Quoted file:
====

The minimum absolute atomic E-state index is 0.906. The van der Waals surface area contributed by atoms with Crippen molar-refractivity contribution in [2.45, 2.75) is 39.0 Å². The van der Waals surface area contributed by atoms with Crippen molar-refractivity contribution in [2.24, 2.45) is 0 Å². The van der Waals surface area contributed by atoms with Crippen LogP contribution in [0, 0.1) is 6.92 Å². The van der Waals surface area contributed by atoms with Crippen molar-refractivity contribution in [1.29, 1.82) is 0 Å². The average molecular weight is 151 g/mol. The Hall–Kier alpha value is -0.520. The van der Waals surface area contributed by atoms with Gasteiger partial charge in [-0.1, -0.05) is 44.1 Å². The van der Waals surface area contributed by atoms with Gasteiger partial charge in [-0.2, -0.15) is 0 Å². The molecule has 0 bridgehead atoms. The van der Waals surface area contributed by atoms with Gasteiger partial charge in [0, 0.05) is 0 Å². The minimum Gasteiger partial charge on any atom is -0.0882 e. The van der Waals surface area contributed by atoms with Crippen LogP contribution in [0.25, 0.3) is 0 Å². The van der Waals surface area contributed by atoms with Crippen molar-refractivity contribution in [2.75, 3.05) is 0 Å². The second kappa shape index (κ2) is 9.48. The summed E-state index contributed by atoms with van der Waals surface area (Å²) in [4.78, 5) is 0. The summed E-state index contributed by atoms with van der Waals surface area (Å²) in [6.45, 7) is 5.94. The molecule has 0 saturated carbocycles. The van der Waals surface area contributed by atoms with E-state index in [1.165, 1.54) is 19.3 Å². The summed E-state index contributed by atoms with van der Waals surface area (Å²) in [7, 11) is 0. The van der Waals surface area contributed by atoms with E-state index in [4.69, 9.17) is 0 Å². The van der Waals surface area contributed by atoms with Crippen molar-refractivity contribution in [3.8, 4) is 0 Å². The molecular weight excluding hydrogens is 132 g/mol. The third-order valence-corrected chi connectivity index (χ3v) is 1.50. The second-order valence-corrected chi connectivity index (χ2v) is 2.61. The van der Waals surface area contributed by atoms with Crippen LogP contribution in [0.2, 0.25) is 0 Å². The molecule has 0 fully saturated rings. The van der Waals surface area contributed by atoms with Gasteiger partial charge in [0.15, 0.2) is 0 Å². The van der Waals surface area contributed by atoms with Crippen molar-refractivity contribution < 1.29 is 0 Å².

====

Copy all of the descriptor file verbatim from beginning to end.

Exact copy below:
The minimum absolute atomic E-state index is 0.906. The van der Waals surface area contributed by atoms with Crippen molar-refractivity contribution in [2.45, 2.75) is 39.0 Å². The van der Waals surface area contributed by atoms with Crippen molar-refractivity contribution in [2.24, 2.45) is 0 Å². The van der Waals surface area contributed by atoms with Crippen LogP contribution in [0, 0.1) is 6.92 Å². The van der Waals surface area contributed by atoms with Crippen molar-refractivity contribution in [1.29, 1.82) is 0 Å². The average molecular weight is 151 g/mol. The Hall–Kier alpha value is -0.520. The van der Waals surface area contributed by atoms with Gasteiger partial charge in [-0.1, -0.05) is 44.1 Å². The van der Waals surface area contributed by atoms with Gasteiger partial charge in [-0.2, -0.15) is 0 Å². The molecule has 0 bridgehead atoms. The van der Waals surface area contributed by atoms with Gasteiger partial charge in [0, 0.05) is 0 Å². The minimum Gasteiger partial charge on any atom is -0.0882 e. The van der Waals surface area contributed by atoms with Crippen LogP contribution in [0.25, 0.3) is 0 Å². The van der Waals surface area contributed by atoms with Crippen molar-refractivity contribution in [2.75, 3.05) is 0 Å². The second kappa shape index (κ2) is 9.48. The summed E-state index contributed by atoms with van der Waals surface area (Å²) in [4.78, 5) is 0. The summed E-state index contributed by atoms with van der Waals surface area (Å²) in [6.45, 7) is 5.94. The molecule has 0 saturated carbocycles. The van der Waals surface area contributed by atoms with E-state index in [1.165, 1.54) is 19.3 Å². The summed E-state index contributed by atoms with van der Waals surface area (Å²) in [7, 11) is 0. The van der Waals surface area contributed by atoms with E-state index in [4.69, 9.17) is 0 Å². The van der Waals surface area contributed by atoms with Crippen molar-refractivity contribution in [3.8, 4) is 0 Å². The molecular weight excluding hydrogens is 132 g/mol. The third-order valence-corrected chi connectivity index (χ3v) is 1.50. The second-order valence-corrected chi connectivity index (χ2v) is 2.61. The van der Waals surface area contributed by atoms with Crippen LogP contribution in [0.2, 0.25) is 0 Å². The molecule has 0 fully saturated rings. The van der Waals surface area contributed by atoms with Gasteiger partial charge in [0.15, 0.2) is 0 Å². The van der Waals surface area contributed by atoms with Crippen molar-refractivity contribution < 1.29 is 0 Å².